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Denny Heck
Denny Heck official photo.jpg
Member of the U.S. House of Representatives
from Washington's 10th district
Assumed office
January 3, 2013
Preceded byConstituency established
Member of the Washington House of Representatives
from the 17th district
In office
January 10, 1977 – January 11, 1985
Preceded byEugene Laughlin
Succeeded byKim Peery
Personal details
Born (1952-07-29) July 29, 1952 (age 68)
Vancouver, Washington, U.S.
Political partyDemocratic
Paula Fruci
m. 1976)
EducationEvergreen State College (BA)
WebsiteHouse website

Dennis Lynn Heck (born July 29, 1952) is an American politician serving as the U.S. Representative for Washington's 10th congressional district since 2013. A member of the Democratic Party, his district is based in the state capital Olympia and also includes much of eastern Tacoma.

Heck was previously the Democratic nominee for the 3rd congressional district in 2010, but was defeated by Republican Jaime Herrera Beutler. In 2012, he ran and won in the newly created 10th congressional district, defeating Republican Dick Muri.[1]

Heck served as Chief of Staff to Washington Governor Booth Gardner from 1990 to 1993. Previously, he was Majority Leader of the Washington State House of Representatives and Chief Clerk of the House. He founded and served as CEO of TVW, the state equivalent of C-SPAN. From 1999 to 2012, he served on the board of directors of Intrepid Learning Solutions,[2] which he co-founded with Christopher Hedrick.

On December 4, 2019, Heck announced that he would not seek reelection in 2020.[3] On April 3, 2020 he filed to run for Lieutenant Governor.[4]

Early life and education

Heck was born in Vancouver, Washington in 1952, and raised in the Lake Shore area of Clark County where he graduated from Columbia River High School. He graduated from The Evergreen State College in Olympia in 1973.

Early career

Heck was the co-founder and from 1999 to 2012 was board director of Intrepid Learning Solutions, a company specializing in business oriented education and training programs.[5] He helped found Digital Efficiency, which specializes in aiding businesses and medical facilities in transferring toward an all digital format. Heck helped found TVW,[6] the public affairs network for the state. TVW provides coverage of the Washington State Legislature and sessions of the Washington Supreme Court.[7]

Heck is the author of Challenges and Opportunities: The Transformation of Washington's Schools, published in 1987.

Washington House of Representatives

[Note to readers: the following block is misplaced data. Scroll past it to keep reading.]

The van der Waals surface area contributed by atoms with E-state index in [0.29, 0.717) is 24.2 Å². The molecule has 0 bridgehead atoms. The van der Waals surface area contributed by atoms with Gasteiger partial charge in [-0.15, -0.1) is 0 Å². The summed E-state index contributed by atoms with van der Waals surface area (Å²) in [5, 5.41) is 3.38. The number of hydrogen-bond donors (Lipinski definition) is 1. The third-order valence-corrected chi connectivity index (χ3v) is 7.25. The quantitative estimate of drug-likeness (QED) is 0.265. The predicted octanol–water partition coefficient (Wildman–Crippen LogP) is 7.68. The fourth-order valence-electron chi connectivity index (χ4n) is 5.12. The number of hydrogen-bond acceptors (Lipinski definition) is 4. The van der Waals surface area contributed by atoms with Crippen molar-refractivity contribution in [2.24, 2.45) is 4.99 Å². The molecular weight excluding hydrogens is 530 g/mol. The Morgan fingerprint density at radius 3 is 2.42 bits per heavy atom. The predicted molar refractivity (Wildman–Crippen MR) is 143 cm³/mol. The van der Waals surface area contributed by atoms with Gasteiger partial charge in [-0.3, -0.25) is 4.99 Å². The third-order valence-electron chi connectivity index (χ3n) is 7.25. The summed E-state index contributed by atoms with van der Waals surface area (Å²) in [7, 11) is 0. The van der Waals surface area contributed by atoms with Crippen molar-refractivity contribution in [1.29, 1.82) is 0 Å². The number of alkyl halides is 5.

Starting in 1976, Heck was elected to five terms in the Washington House of Representatives, representing the 17th Legislative District in Clark, Skamania, and Klickitat Counties. During that time he was elected Majority Leader, the second-ranking position in the House. He also co-chaired the Education Committee and wrote the state's historic Basic Education Act.

Heck served as Chief of Staff for Governor Booth Gardner during his second term (1989–93).

U.S. House of Representatives

Heck's freshman portrait (113th Congress)
Heck's freshman portrait (113th Congress)



Heck announced his candidacy to replace the retiring Democratic incumbent Brian Baird.[8] He won the primary with 31% of the vote and faced runner-up Republican Jaime Herrera, who won 28% of the vote.[9]

Heck was endorsed by the Seattle Post-Intelligencer on October 12, 2010.[10] Herrera defeated Heck in the general election, 53% to 47%.[11]


Heck indicated in the spring of 2011 that he would run for Congress again in 2012.[12] Soon after the state's redistricting commission announced tentative maps, Heck announced that he was running for the newly created 10th District, based in Olympia.[13] In the general election on November 6, 2012, Heck defeated Republican challenger Dick Muri to become the district's first congressman.[1]


Heck won with 51.6% of the vote over Republican Joyce McDonald.


Heck won with 58.7% of the vote over Republican Jim Postma.

Committee assignments

Caucus memberships

Secure and Fair Enforcement (SAFE) Banking Act

Since 2013, Heck has introduced (along with Rep. Ed Perlmutter) legislation to improve access to banking and financial services for cannabis businesses.[17][18] Initially known as the Marijuana Business Access to Banking Act, it was rebranded as the Secure and Fair Enforcement (SAFE) Banking Act in 2017.[19] On September 25, 2019, the House of Representatives passed the SAFE Banking Act by a 321–103 vote, marking the first time that either chamber of Congress has approved a standalone cannabis reform bill.[20][21]

Electoral history